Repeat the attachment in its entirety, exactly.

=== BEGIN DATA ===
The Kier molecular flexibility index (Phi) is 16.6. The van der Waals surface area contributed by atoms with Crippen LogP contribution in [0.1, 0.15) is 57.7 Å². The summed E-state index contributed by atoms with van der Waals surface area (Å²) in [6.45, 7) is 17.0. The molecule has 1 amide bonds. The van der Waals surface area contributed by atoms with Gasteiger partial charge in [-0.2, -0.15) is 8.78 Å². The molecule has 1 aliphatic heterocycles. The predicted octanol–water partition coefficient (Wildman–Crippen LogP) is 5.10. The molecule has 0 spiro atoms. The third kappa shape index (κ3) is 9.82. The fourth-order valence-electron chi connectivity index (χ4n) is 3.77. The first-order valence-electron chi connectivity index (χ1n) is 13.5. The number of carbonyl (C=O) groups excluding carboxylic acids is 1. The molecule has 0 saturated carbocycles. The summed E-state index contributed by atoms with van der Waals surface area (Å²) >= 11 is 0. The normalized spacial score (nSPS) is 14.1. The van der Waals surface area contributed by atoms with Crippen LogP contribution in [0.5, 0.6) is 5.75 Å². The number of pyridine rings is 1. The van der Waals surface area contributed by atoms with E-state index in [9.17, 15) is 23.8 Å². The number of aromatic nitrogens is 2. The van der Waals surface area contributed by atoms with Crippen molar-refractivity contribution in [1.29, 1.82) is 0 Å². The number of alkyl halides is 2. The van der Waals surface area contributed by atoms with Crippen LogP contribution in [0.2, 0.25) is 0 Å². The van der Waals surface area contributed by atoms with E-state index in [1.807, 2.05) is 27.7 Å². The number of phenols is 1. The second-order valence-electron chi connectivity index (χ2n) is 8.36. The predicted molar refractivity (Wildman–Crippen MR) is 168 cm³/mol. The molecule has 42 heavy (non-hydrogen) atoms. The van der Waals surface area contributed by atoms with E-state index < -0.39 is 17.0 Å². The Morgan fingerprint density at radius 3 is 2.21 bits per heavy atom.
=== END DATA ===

The Kier molecular flexibility index (Phi) is 16.6. The van der Waals surface area contributed by atoms with Crippen LogP contribution in [0.1, 0.15) is 57.7 Å². The summed E-state index contributed by atoms with van der Waals surface area (Å²) in [6.45, 7) is 17.0. The molecule has 1 amide bonds. The van der Waals surface area contributed by atoms with Gasteiger partial charge in [-0.2, -0.15) is 8.78 Å². The molecule has 1 aliphatic heterocycles. The predicted octanol–water partition coefficient (Wildman–Crippen LogP) is 5.10. The molecule has 0 spiro atoms. The third kappa shape index (κ3) is 9.82. The fourth-order valence-electron chi connectivity index (χ4n) is 3.77. The first-order valence-electron chi connectivity index (χ1n) is 13.5. The number of carbonyl (C=O) groups excluding carboxylic acids is 1. The molecule has 0 saturated carbocycles. The summed E-state index contributed by atoms with van der Waals surface area (Å²) >= 11 is 0. The normalized spacial score (nSPS) is 14.1. The van der Waals surface area contributed by atoms with Crippen LogP contribution in [0.5, 0.6) is 5.75 Å². The number of pyridine rings is 1. The van der Waals surface area contributed by atoms with E-state index in [9.17, 15) is 23.8 Å². The number of aromatic nitrogens is 2. The van der Waals surface area contributed by atoms with Crippen molar-refractivity contribution in [1.29, 1.82) is 0 Å². The number of alkyl halides is 2. The van der Waals surface area contributed by atoms with Crippen LogP contribution in [0.2, 0.25) is 0 Å². The van der Waals surface area contributed by atoms with E-state index in [1.807, 2.05) is 27.7 Å². The number of phenols is 1. The second-order valence-electron chi connectivity index (χ2n) is 8.36. The predicted molar refractivity (Wildman–Crippen MR) is 168 cm³/mol. The molecule has 42 heavy (non-hydrogen) atoms. The van der Waals surface area contributed by atoms with E-state index < -0.39 is 17.0 Å². The Morgan fingerprint density at radius 3 is 2.21 bits per heavy atom.